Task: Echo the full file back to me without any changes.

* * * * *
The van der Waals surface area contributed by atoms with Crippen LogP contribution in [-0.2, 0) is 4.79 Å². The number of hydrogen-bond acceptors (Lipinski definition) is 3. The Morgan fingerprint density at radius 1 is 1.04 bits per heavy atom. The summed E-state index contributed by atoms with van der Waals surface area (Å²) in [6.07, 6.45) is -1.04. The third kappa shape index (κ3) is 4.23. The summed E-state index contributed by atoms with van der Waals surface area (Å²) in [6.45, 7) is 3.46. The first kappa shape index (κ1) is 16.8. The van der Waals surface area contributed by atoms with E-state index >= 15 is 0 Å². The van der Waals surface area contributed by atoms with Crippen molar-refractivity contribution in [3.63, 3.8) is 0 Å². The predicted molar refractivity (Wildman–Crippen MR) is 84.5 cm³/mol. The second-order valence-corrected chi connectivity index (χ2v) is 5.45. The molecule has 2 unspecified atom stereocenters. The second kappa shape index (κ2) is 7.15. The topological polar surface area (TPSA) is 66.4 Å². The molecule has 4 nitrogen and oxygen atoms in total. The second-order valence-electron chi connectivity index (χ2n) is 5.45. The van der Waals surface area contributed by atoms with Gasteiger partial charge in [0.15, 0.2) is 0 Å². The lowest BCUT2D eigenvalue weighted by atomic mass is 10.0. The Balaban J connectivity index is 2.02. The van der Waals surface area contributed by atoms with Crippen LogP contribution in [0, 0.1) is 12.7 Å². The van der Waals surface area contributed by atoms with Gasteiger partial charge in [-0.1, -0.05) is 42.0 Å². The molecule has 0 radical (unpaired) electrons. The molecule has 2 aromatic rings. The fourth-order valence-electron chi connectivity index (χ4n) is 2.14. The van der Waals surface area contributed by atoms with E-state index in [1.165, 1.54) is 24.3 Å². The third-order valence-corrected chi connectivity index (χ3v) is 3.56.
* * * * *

The van der Waals surface area contributed by atoms with Crippen LogP contribution in [-0.2, 0) is 4.79 Å². The number of hydrogen-bond acceptors (Lipinski definition) is 3. The Morgan fingerprint density at radius 1 is 1.04 bits per heavy atom. The summed E-state index contributed by atoms with van der Waals surface area (Å²) in [6.07, 6.45) is -1.04. The third kappa shape index (κ3) is 4.23. The summed E-state index contributed by atoms with van der Waals surface area (Å²) in [6.45, 7) is 3.46. The first kappa shape index (κ1) is 16.8. The van der Waals surface area contributed by atoms with E-state index >= 15 is 0 Å². The van der Waals surface area contributed by atoms with Crippen molar-refractivity contribution in [3.63, 3.8) is 0 Å². The predicted molar refractivity (Wildman–Crippen MR) is 84.5 cm³/mol. The second-order valence-corrected chi connectivity index (χ2v) is 5.45. The molecule has 2 unspecified atom stereocenters. The second kappa shape index (κ2) is 7.15. The topological polar surface area (TPSA) is 66.4 Å². The molecule has 4 nitrogen and oxygen atoms in total. The second-order valence-electron chi connectivity index (χ2n) is 5.45. The van der Waals surface area contributed by atoms with Gasteiger partial charge in [0.15, 0.2) is 0 Å². The lowest BCUT2D eigenvalue weighted by atomic mass is 10.0. The Balaban J connectivity index is 2.02. The van der Waals surface area contributed by atoms with Crippen LogP contribution in [0, 0.1) is 12.7 Å². The van der Waals surface area contributed by atoms with Gasteiger partial charge in [-0.1, -0.05) is 42.0 Å². The molecule has 0 radical (unpaired) electrons. The molecule has 2 aromatic rings. The fourth-order valence-electron chi connectivity index (χ4n) is 2.14. The van der Waals surface area contributed by atoms with E-state index in [1.165, 1.54) is 24.3 Å². The third-order valence-corrected chi connectivity index (χ3v) is 3.56.